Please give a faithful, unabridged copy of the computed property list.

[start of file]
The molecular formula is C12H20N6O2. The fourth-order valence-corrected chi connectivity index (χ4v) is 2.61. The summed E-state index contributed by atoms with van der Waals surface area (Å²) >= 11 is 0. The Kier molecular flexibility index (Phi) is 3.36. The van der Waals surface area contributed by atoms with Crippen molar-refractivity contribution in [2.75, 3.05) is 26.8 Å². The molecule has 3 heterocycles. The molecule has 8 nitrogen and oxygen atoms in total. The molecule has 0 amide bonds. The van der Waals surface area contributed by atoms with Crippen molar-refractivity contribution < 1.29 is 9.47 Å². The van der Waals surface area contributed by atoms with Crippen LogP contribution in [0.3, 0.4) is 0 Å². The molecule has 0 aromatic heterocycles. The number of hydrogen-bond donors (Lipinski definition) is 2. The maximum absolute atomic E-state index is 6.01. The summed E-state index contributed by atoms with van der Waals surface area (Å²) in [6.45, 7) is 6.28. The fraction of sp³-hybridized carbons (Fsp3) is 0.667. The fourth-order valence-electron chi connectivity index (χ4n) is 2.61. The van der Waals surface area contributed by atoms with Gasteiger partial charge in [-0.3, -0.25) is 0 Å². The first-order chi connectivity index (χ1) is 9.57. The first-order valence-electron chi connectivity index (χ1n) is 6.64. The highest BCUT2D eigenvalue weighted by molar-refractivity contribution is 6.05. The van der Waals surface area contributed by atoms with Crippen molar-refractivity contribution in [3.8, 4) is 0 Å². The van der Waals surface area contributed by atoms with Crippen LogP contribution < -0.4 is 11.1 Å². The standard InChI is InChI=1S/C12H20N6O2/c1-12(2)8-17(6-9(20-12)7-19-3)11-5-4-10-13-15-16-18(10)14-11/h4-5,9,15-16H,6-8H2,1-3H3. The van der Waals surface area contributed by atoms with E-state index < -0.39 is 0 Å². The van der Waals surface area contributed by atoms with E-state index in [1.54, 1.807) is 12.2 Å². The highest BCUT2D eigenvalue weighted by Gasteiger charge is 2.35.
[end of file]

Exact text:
The molecular formula is C12H20N6O2. The fourth-order valence-corrected chi connectivity index (χ4v) is 2.61. The summed E-state index contributed by atoms with van der Waals surface area (Å²) >= 11 is 0. The Kier molecular flexibility index (Phi) is 3.36. The van der Waals surface area contributed by atoms with Crippen molar-refractivity contribution in [2.75, 3.05) is 26.8 Å². The molecule has 3 heterocycles. The molecule has 8 nitrogen and oxygen atoms in total. The molecule has 0 amide bonds. The van der Waals surface area contributed by atoms with Crippen molar-refractivity contribution < 1.29 is 9.47 Å². The van der Waals surface area contributed by atoms with Crippen LogP contribution in [0.3, 0.4) is 0 Å². The molecule has 0 aromatic heterocycles. The number of hydrogen-bond donors (Lipinski definition) is 2. The maximum absolute atomic E-state index is 6.01. The summed E-state index contributed by atoms with van der Waals surface area (Å²) in [6.45, 7) is 6.28. The fraction of sp³-hybridized carbons (Fsp3) is 0.667. The fourth-order valence-electron chi connectivity index (χ4n) is 2.61. The van der Waals surface area contributed by atoms with Gasteiger partial charge in [-0.3, -0.25) is 0 Å². The first-order chi connectivity index (χ1) is 9.57. The first-order valence-electron chi connectivity index (χ1n) is 6.64. The highest BCUT2D eigenvalue weighted by molar-refractivity contribution is 6.05. The van der Waals surface area contributed by atoms with Crippen molar-refractivity contribution in [3.8, 4) is 0 Å². The van der Waals surface area contributed by atoms with Crippen LogP contribution < -0.4 is 11.1 Å². The standard InChI is InChI=1S/C12H20N6O2/c1-12(2)8-17(6-9(20-12)7-19-3)11-5-4-10-13-15-16-18(10)14-11/h4-5,9,15-16H,6-8H2,1-3H3. The van der Waals surface area contributed by atoms with E-state index < -0.39 is 0 Å². The van der Waals surface area contributed by atoms with E-state index in [1.54, 1.807) is 12.2 Å². The highest BCUT2D eigenvalue weighted by Gasteiger charge is 2.35.